Sponsored by Monday Properties and written by ARLnow.com, Startup Monday is a weekly column that profiles Arlington-based startups and their founders, plus other local technology happenings. The Ground Floor, Monday’s office space for young companies in Rosslyn, is now open. The Metro-accessible space features a 5,000-square-foot common area that includes a kitchen, lounge area, collaborative meeting spaces, and a stage for formal presentations.
A new startup offering free pick-ups and drop-offs in the Rosslyn-Ballston corridor in its electric cars has gotten quite a bit of attention just weeks after launch.
Sprynt can be downloaded for iOS and works similarly to other ride-hailing apps like Uber and Lyft. Users enter their current location, destination and the number of passengers, then request a ride. They are then told their driver’s name and an estimated time of arrival.
“I came up with something that was a short, quick hop in between point A and point B,” said Alex Villanueva, the 26-year-old founder, about the company’s name.
Sprynt launched on June 21 and currently has four cars, with a fifth on the way. Within five days, the app had over 700 downloads.
“In order for the concept to work you need a special area where it’s densely populated and people all live, work and play within a couple of square miles,” Villanueva said.
“It’s a too far to walk but too close to drive little niche, where you still need perhaps Uber or Lyft, or the Metro or the bus, to get anywhere else outside of our service area, ” Villanueva said.
He explained people may want to take his service if it’s a hot, cold or rainy day, if they don’t feel like walking or if they want to drink wherever they are going. Some of Sprynt’s customers are already regulars and use the service to commute.
“It’s really meant to be this gimmick-free [service],” said Villanueva. “I’ve been telling riders, ‘When I drop you off my goal is for you to feel it’s too good to be true.'”
The business is able to provide free rides thanks to its advertisers. Villanueva said that the likes of Don Tito, Tupelo Honey Café, Ten at Clarendon and Miriam’s Kitchen have already partnered with Sprynt.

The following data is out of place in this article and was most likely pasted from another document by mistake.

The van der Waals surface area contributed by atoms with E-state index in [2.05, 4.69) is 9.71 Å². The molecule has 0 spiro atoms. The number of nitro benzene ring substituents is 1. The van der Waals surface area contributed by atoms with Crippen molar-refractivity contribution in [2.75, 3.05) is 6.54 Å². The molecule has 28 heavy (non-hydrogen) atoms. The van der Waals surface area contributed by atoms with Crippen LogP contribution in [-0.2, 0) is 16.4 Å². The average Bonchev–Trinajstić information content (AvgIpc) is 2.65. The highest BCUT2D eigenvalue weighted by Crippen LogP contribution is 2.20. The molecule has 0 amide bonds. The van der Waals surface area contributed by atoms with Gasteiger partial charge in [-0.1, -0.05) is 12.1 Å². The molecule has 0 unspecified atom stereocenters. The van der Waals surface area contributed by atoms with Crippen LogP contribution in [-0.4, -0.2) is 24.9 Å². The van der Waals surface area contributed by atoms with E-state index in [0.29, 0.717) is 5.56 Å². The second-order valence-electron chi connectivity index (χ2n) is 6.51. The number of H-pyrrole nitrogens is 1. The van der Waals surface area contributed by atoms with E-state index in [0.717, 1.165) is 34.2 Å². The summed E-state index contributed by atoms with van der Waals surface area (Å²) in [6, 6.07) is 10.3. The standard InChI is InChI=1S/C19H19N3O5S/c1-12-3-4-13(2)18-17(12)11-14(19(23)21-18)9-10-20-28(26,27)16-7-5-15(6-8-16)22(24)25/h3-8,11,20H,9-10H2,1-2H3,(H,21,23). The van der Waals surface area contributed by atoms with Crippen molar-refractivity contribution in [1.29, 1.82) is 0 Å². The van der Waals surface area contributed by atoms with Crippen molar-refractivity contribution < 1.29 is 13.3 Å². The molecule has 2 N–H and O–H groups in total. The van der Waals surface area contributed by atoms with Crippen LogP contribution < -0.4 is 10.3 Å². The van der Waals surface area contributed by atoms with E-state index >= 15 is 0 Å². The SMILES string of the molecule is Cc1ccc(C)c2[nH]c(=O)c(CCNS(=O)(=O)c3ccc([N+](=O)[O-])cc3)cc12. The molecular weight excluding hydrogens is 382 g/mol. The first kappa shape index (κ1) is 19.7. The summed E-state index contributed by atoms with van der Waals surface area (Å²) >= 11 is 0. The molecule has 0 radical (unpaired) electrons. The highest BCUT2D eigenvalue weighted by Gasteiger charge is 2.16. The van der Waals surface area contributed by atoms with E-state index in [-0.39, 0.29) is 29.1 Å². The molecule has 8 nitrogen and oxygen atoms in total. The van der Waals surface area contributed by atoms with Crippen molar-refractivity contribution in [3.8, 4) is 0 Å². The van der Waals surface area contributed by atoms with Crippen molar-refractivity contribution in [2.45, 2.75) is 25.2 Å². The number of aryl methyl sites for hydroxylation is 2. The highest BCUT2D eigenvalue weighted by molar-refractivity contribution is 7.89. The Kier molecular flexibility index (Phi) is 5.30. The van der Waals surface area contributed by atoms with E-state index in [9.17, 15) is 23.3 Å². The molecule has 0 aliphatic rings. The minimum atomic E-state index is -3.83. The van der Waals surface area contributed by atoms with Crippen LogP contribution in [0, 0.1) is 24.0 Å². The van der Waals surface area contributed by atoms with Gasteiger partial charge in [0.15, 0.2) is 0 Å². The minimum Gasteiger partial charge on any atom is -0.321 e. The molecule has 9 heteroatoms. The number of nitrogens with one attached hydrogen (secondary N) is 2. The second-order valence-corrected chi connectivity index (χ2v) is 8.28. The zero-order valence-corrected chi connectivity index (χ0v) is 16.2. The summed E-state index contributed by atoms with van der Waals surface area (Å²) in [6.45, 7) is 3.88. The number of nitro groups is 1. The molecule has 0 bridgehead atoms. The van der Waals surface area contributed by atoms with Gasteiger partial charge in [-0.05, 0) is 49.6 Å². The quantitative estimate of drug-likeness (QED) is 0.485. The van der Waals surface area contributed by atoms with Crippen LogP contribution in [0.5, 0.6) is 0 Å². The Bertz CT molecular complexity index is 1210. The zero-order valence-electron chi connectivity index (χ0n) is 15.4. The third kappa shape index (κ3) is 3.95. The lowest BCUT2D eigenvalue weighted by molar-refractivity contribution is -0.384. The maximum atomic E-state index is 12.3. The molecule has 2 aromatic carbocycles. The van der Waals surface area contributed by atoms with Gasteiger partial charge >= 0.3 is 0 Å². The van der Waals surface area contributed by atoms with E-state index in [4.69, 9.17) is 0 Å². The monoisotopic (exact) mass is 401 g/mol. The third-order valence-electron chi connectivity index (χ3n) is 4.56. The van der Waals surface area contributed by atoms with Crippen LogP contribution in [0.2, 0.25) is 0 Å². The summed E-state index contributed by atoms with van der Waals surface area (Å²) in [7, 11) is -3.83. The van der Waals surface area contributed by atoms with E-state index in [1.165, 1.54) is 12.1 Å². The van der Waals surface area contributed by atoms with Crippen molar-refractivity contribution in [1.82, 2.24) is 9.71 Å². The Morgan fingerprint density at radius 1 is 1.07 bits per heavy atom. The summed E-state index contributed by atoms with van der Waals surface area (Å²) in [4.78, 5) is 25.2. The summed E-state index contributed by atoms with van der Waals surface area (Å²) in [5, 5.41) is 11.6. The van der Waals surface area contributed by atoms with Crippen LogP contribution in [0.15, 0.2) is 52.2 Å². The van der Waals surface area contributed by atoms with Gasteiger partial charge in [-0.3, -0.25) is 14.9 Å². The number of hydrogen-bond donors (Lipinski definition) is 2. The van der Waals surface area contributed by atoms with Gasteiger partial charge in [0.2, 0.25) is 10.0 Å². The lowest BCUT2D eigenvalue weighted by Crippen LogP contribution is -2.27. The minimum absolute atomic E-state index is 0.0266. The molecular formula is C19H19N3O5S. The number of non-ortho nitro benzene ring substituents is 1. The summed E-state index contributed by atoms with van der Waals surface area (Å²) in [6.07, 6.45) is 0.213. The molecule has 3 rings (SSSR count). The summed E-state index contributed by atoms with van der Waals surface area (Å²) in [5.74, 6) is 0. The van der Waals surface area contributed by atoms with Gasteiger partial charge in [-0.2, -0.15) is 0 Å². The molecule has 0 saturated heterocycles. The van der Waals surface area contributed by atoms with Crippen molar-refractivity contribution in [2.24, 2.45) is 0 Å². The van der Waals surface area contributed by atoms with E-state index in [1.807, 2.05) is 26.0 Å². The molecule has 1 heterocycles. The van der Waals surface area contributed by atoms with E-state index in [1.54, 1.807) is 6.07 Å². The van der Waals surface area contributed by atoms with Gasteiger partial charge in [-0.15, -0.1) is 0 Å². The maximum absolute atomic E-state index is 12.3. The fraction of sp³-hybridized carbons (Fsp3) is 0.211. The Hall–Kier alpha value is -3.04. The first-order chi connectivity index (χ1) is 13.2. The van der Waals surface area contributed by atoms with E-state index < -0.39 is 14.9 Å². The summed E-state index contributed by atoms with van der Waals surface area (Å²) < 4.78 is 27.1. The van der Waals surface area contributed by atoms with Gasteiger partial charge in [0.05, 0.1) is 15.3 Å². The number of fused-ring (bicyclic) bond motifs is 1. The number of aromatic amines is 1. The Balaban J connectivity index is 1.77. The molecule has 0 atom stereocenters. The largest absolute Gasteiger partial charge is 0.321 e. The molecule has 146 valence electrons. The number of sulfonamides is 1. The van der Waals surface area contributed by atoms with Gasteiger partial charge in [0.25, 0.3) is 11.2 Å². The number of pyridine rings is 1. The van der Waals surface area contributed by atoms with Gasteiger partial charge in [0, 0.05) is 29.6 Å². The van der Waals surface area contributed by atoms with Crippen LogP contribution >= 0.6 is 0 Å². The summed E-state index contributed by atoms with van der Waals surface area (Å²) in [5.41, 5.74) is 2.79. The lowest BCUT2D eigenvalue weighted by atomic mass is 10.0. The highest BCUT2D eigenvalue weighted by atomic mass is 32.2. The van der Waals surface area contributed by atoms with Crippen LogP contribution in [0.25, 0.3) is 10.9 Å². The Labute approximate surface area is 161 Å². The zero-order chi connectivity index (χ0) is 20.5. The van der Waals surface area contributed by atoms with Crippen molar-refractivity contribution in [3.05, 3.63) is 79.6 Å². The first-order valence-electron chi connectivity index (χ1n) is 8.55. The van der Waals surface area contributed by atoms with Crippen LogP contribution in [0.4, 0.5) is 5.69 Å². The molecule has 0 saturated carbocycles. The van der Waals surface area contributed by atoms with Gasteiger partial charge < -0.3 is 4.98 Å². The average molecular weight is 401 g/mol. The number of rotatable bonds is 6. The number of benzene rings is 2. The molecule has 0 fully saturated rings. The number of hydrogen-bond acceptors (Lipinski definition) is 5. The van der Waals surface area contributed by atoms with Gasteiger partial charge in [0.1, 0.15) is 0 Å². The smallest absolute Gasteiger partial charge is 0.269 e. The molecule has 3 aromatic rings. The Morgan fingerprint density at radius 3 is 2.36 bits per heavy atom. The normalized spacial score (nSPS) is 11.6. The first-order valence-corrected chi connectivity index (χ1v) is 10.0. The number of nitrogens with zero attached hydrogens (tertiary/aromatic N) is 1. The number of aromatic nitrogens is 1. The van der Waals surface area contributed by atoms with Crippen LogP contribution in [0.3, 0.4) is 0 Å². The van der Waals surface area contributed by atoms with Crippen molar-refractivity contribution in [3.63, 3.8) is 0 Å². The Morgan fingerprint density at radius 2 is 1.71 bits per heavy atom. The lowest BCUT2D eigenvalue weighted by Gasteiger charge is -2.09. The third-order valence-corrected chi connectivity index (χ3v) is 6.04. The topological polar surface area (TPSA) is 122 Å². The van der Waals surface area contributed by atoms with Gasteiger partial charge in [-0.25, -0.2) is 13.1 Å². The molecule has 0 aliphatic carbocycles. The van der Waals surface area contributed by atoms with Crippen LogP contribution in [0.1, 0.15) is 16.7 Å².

“By sponsoring the service and by advertising through our advertising platforms, these companies are able to build goodwill while at the same time still promoting the products and services they were going to anyway,” Villanueva said.
There are three different ways businesses can advertise. The first option is to promote their companies on the two 12.9-inch interactive iPads placed in the cars. A restaurant might put its menu on the i-Pad or a company might include a job posting.
The iPad option is the cheapest option because people can only see the ads if they are physically inside the cars, interacting with the devices. Villanueva said he hopes to increase activity on the iPads by creating a Photo Booth feature.
“[This is a] way to make sure that the advertising is not a distraction from the rider’s experience but rather, is a part of it,” Villanueva said.
A second way to advertise with Sprynt is via exterior vehicle wraps. That platform is the most expensive option because the ads are visible to whomever the cars pass.
The third option for advertisements will arrive with Sprynt’s new update in the near future. The app will have a featured pin that users can click on to have access to a plethora of deals. A restaurant may promote a happy hour and customers can set that place as their destination for the ride.
Or, customers may be able to redeem a special deal, only accessible to people with the app. In order to use that deal, customers must go to the business within 24 hours and show them the deal on the app, which will be time-stamped. Customers do not have to take Sprynt to the business in order to redeem their deal.
“The ultimate goal for this is to be a decision-making tool for customers,” Villanueva said. “When people are considering doing some activity, I want them to check out this place.”
Villanueva hopes to eventually increase Sprynt’s coverage area to Old Town Alexandria and as a connector between Rosslyn and Georgetown. He said he may also create a safe ride program for university students.
“We have this rare scenario where everybody truly does win and there’re no strings attached,” Villanueva said. “It’s a safe way to get around, it reduces drunk driving and puts money back in your pocket…The advertisers win because this is an interactive way to reach riders. And again, the most important thing is the association with this free, eco-friendly ride service.”